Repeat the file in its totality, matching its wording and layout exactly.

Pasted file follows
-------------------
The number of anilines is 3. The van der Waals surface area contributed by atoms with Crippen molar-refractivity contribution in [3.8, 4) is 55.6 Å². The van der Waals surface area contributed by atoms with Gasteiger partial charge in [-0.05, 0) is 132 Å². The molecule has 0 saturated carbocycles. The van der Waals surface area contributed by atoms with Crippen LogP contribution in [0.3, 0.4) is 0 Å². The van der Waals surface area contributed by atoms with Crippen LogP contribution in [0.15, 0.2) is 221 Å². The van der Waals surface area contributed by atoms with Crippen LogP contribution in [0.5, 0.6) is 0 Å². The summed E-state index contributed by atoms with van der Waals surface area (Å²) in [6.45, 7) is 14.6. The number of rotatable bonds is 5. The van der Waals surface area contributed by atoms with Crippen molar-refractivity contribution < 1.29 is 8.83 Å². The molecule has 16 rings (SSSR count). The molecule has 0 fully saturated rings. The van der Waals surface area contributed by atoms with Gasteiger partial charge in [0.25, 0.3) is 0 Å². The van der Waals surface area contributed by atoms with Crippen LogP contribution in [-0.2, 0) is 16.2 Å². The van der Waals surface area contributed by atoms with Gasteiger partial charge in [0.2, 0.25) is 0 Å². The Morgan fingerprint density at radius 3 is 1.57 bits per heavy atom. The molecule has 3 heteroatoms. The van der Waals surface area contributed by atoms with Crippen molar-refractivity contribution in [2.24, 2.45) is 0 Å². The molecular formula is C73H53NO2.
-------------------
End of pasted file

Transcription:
The number of anilines is 3. The van der Waals surface area contributed by atoms with Crippen molar-refractivity contribution in [3.8, 4) is 55.6 Å². The van der Waals surface area contributed by atoms with Gasteiger partial charge in [-0.05, 0) is 132 Å². The molecule has 0 saturated carbocycles. The van der Waals surface area contributed by atoms with Crippen LogP contribution in [0.3, 0.4) is 0 Å². The van der Waals surface area contributed by atoms with Crippen LogP contribution in [0.15, 0.2) is 221 Å². The van der Waals surface area contributed by atoms with Crippen LogP contribution in [0.5, 0.6) is 0 Å². The summed E-state index contributed by atoms with van der Waals surface area (Å²) in [6.45, 7) is 14.6. The number of rotatable bonds is 5. The van der Waals surface area contributed by atoms with Crippen molar-refractivity contribution < 1.29 is 8.83 Å². The molecule has 16 rings (SSSR count). The molecule has 0 fully saturated rings. The van der Waals surface area contributed by atoms with Gasteiger partial charge in [0.25, 0.3) is 0 Å². The van der Waals surface area contributed by atoms with Crippen LogP contribution in [-0.2, 0) is 16.2 Å². The van der Waals surface area contributed by atoms with Gasteiger partial charge in [0.2, 0.25) is 0 Å². The Morgan fingerprint density at radius 3 is 1.57 bits per heavy atom. The molecule has 3 heteroatoms. The van der Waals surface area contributed by atoms with Crippen molar-refractivity contribution in [2.24, 2.45) is 0 Å². The molecular formula is C73H53NO2.